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When there is a lack of infrastructure, communities around the world depend on women to close the gaps with their time-consuming, back-breaking labour. Because of the distance, I cannot carry anything if I am walking back,” says Mohn Malambi, a member of SOCCOMAD, a newly formed women’s cooperative in Yoko, central Cameroon.Women in this community have grown food for generations but didn’t have land right or access to markets to sell the food they grew.
” says Varanisese Maisamoa, President of the Rakiraki Market Vendors Association.
The women vendors’ insights informed the market reconstruction to include Category-5 cyclone resilient infrastructure, a rain water harvesting system, flood resistant drainage, and a gender-responsive design.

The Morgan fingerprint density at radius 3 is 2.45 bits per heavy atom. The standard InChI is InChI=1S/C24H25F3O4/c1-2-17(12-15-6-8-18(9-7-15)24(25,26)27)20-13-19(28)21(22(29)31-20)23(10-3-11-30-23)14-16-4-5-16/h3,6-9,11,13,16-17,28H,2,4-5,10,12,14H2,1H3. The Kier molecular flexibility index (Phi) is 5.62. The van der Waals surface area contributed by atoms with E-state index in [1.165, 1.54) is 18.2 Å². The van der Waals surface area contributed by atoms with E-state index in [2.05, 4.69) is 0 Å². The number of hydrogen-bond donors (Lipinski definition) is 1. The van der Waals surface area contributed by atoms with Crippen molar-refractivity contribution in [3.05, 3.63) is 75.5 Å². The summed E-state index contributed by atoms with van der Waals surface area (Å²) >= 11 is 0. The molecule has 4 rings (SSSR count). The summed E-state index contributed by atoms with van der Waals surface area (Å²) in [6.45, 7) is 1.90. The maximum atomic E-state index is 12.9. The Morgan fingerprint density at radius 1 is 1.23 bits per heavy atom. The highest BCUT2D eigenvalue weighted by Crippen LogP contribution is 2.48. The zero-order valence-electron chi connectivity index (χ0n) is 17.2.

The Arkansas Museum of Natural Resources features state-of-the-art indoor exhibits as well as working equipment on display outside in its adjacent Oil Field Park, shares the fascinating stories of this region’s natural resources, with emphasis on petroleum and brine recovered for bromine extraction.
The museum features a 25,000-square-foot main exhibition/research building that includes a 10,500-square-feet exhibit hall, orientation theater, exhibit work area, research center, and museum store/gift shop.
With UN Women’s support, the Safe Jakarta project is aimed at pinpointing and closing safety gaps.
In disaster-prone Fiji, recovery efforts after Tropical Cyclone Winston had to involve women, especially the women vendors of Rakiraki Market.
In the Republic of North Macedonia, many girls and boys with disabilities are still segregated in separate schools; a very low percentage reach university.
Activist Elena Kochovska is fighting for their greater inclusion in education and employment.
“The cassava crop cannot be left in the ground too long, because it rots,” says 52-year-old Tukuri Marie Chantal.
It’s a simple equation—with land ownership and better roads, it takes less time and costs less to transport produce, and that means more income for women farmers.